“In Hard Times exactly the same spiritual failings underlie the problems of industrial society, a mechanistic education system and the inability of men and women to achieve fulfilling relationships.’ Discuss Charles Dickens (1812-1870), spent his childhood in the rural town of Kent where he was very happy. However, his family met financial problems and his father was sent to debtor’s prison. Young Charles (aged 12), was withdrawn from school and sent to work in a blackening factory for three years. This traumatic experience had a profound effect, and provided him with insight of working class conditions, for when he later became a novelist
Dickens started to write Hard Times in 1854, by which time cities had been increasing in size, due predominantly, to growth in the textile, iron and railway industry. Previously working country folk had lived almost along side their employers and had struck up a relationship with them albeit an unequal one. However, in the large sprawling cities there became a large, psychological, as well as physical gap between ‘masters’ and ‘men’.
Dickens believed that part of the problem of industrialised cities, was due to the way children were educated. They were only taught factual information and not encouraged to think and evaluate. Gradgrind’s school children learn nothing but Facts, and he quells the first signs of creativity. This imagination or ‘Fancy’ is represented in Hard Times by the circus from where Sissy Jupe originates. The circus is cleverly juxtaposed with the school, which represents the rationalised society. Sissy had lived with horses for most of her life, however because she was unable to describe a horse in scientific terms, Gradgrind ridiculed her. He was unable to understand how she could simply know about a horse without being able to describe it as a “Graminivorous Quadruped.”
Bitzer (who was an ex-student of Mr M’Choakemchild’s school) was observed to be “..a young man of the steadiest principle..on his father’s death..this excellent young economist had asserted the right of settlement for her (his mother), with such steadfast adherence to the principle of the case, she had been shut up in the work house ever since.” (Pg. 153 ) This shows how the education system had expelled any emotional attachment he had to his mother as Bitzer was quite happy to send his own mother to the workhouse as he saw this as a fact and could imagine no other alternative.
Class division, also underpins the crux of Hard Times; it is illustrated very well when Louisa (the daughter of a wealthy schoolmaster, Mr Gradgrind) “She knew of them (working class) in crowds passing to and fro their nests…but she knew from her reading infinitely more of the ways of toiling insects than these toiling men and women” page 209 This passage demonstrates how efficient her factual education has been in ridding her of any sensibility toward her fellow citydwellers, and also how the ruling classes believed the proletariat to be almost inhuman and thought of them as a collective rather than individuals, with emotions, ambitions and human desires.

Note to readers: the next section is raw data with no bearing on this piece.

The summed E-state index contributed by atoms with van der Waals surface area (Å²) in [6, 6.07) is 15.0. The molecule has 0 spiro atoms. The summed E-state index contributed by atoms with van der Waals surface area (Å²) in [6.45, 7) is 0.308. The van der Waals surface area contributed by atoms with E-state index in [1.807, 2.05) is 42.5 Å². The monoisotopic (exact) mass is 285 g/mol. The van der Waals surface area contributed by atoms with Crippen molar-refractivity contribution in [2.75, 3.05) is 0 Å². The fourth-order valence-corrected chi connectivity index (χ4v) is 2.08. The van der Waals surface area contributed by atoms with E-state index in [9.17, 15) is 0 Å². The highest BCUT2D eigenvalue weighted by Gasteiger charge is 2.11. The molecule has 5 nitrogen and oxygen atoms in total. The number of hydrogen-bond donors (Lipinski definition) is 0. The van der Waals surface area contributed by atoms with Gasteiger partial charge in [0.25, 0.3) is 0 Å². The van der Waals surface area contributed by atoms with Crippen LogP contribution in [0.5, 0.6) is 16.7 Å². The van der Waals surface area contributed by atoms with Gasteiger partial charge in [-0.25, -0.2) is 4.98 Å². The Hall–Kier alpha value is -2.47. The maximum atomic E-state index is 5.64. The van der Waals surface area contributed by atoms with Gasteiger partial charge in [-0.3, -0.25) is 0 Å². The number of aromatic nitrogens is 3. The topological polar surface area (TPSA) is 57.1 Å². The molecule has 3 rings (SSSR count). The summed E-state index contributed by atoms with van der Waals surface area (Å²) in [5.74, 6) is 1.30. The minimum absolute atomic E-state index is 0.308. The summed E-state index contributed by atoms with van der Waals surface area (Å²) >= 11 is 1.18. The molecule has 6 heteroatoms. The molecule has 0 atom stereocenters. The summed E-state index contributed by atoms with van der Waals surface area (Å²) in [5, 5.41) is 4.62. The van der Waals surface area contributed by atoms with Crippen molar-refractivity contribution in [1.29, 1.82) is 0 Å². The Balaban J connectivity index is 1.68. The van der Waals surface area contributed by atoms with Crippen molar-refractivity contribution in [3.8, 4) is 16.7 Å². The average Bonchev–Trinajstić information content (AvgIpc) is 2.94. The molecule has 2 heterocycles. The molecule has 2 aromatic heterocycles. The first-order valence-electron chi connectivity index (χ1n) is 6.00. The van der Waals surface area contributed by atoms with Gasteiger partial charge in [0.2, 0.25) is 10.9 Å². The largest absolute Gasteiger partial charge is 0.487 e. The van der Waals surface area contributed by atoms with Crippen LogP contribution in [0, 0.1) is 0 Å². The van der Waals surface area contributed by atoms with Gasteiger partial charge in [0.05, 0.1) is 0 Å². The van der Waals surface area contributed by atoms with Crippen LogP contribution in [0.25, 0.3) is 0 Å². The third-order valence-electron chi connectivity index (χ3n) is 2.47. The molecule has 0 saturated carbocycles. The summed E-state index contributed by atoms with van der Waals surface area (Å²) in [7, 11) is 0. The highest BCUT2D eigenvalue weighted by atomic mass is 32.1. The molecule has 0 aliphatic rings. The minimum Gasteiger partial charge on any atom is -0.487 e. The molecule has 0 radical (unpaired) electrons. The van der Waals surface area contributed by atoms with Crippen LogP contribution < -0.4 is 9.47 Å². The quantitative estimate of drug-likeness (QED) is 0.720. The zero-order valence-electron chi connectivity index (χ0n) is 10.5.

Utilatarians felt the need to explain what was going on around them and tried rationalise society in an attempt to improve and develop it into a “New World”. There were few reforms brought in by Liberal reformists such as reducing the working day to 10 hours for women and children. However, the men were not given such consideration and there were no limits to the amount of time they had to work. This meant, of cause there was very little time for any form of socialising or relaxation, which hindered men and women from forming normal healthy relationships. On Sundays, in Coketown,
“boys who were at large – a rare sight there – rowed a crazy boat, which made a spumous track upon the water as it jogged along, while every dip of an oar stirred up vile smells.” This passage illustrates that even when people had the opportunity to enjoy themselves they were still enveloped in pollution and oppression, which the working classes felt they could never get away from. The female characters in Hard Times seem to be included in order to ‘spiritually regenerate’ the male characters who would otherwise be morally lost as seen in the relationship between Stephen Blackpool and Rachel.
Stephen is in an unhappy marriage to an alcoholic wife, who he is tempted to poison in order that he can be with Rachel. However, he is unable to carry this out due to Rachel’s influence on him. “Thou changest me from bad to good. Thou mak’st me humbly wishfo’ to be more like thee, and fearfo’ to lose thee when this life is ower, and a’ the muddle cleared awa’. Thou’rt an Angel; it may be, thou hast saved my soul alive!” Stephen seeks advice from Bounderby but his dreams are thwarted instantly, as he discovers only the very rich are able to obtain a divorce, and their love remains unrequited. This is an example of the moral and financial pressures which where imposed upon the relationships between men and women. Stephen and Rachel’s situation echoes Dickens’ own unhappy marriage, and it is speculated that he was having an affair with a young actress while writing Hard Times. (Slater pg. 135)
Victorian society was very moralistic, however there seems to be no moral questions asked, when women were prostituted into a loveless marriage, for money or other favours. Louisa shows her contempt for Bounderby ( her future husband), when he demands a kiss from her as he leaves. “she stood on the same spot rubbing the cheek he had kissed, with her handkerchief, until it was burning red.. “You’ll rub a hole in your face” her brother sulkily remonstrated..”You may cut the piece out with your penknife, if you like, Tom. I wouldn’t cry!” However despite her hatred of Bounderby, she sacrifes herself to his offer of marriage in order to gain advantages for her brother and to please her father who is his friend.